ACS conferences, on the other hand, have not emphasized debate to the same extent, at least not in my experience.  ACS panels increasingly include a dissenting conservative or libertarian voice, but the conversation is not structured to emphasize disagreement and foster debate.  A typical panel lineup may feature several people who approach a given issue from different standpoints (e.g., federal agency, interest group, trial attorney, etc.), but from a unified ideological perspective (save for the token right-winger). So, for instance, most of the panelists on the health care panel discussed aspects of health care reform that should interest progressives and, save for the Barnett-Balkin clash on constitutional issues, there was little disagreement.  My climate panel had a similar structure – various panelists summarized and evaluated climate policy developments without explaining why a given approach or agenda should be preferred.  It is almost as if at an ACS panel, the correct answer to the question at hand is presumed, whereas at the Federalist Society it is something to be debated and defended. There is nothing wrong with the ACS approach; it’s largely a matter of taste.  Conference panels and presentations summarizing recent developments in a field can be quite valuable, particularly in building and sustaining a movement, but this is different than what one usually finds at a Federalst Society event.

What accounts for these differences?  That is an interesting question.  One possibility is that both conferences, in their own way, are responding to the relative dominance of liberal or left-leaning views within the legal academy.  The Federalist Society seeks to foster debates incorporating views that are largely absent from most classrooms, injecting conservative and libertarian viewpoints into the discussion.  ACS, on the other hand, is less focused on filling a void in the legal academy and among the legal intelligentsia so much as it is arming and energizing left-leaning legal types to put their ideas into action. This could also explain the Federalist Society’s relative emphasis on theory compared to the ACS’ focus on practice and implementation.  If you’ve gotten a good dose of liberal and progressive legal theory in law school, it may be time to focus on the practical side of things.  Whereas if you haven’t gotten much conservative and libertarian legal theory, that’s a gap to be filled.  Consider also that the Federalist Society was founded on law school campuses, and initially focused on the academy, while the ACS was founded in Washington, D.C., and has had Beltway insiders and a policy focus from the start.  This might also explain why ACS conferences explicitly set time aside for networking and the like, whereas the Federalist Society leaves such things to spontaneous order.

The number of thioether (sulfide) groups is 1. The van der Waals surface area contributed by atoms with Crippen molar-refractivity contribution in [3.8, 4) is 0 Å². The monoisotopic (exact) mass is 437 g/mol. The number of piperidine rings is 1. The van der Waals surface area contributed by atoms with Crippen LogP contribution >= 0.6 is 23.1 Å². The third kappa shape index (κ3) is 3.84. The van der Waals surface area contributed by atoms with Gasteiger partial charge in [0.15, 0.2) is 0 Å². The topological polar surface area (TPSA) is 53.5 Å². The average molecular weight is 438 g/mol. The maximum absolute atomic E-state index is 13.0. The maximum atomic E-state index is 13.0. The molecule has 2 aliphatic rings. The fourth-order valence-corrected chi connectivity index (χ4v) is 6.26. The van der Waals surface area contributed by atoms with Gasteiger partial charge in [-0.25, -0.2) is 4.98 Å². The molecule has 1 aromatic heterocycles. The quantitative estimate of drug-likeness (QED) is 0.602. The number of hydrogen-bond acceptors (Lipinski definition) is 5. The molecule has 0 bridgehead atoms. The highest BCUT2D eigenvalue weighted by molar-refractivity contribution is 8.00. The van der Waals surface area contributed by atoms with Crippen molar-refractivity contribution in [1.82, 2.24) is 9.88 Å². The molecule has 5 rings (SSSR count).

Again, the conferences have quite a bit in common, and are both worthwhile.  There is nothing wrong with the ACS approach.  Indeed, I’ve enjoyed all three of my ACS appearances and learned from attending other panels all three times.  My point is not to criticize but compare and contrast, as the differences between Federalist Society and ACS events extend beyond ideology.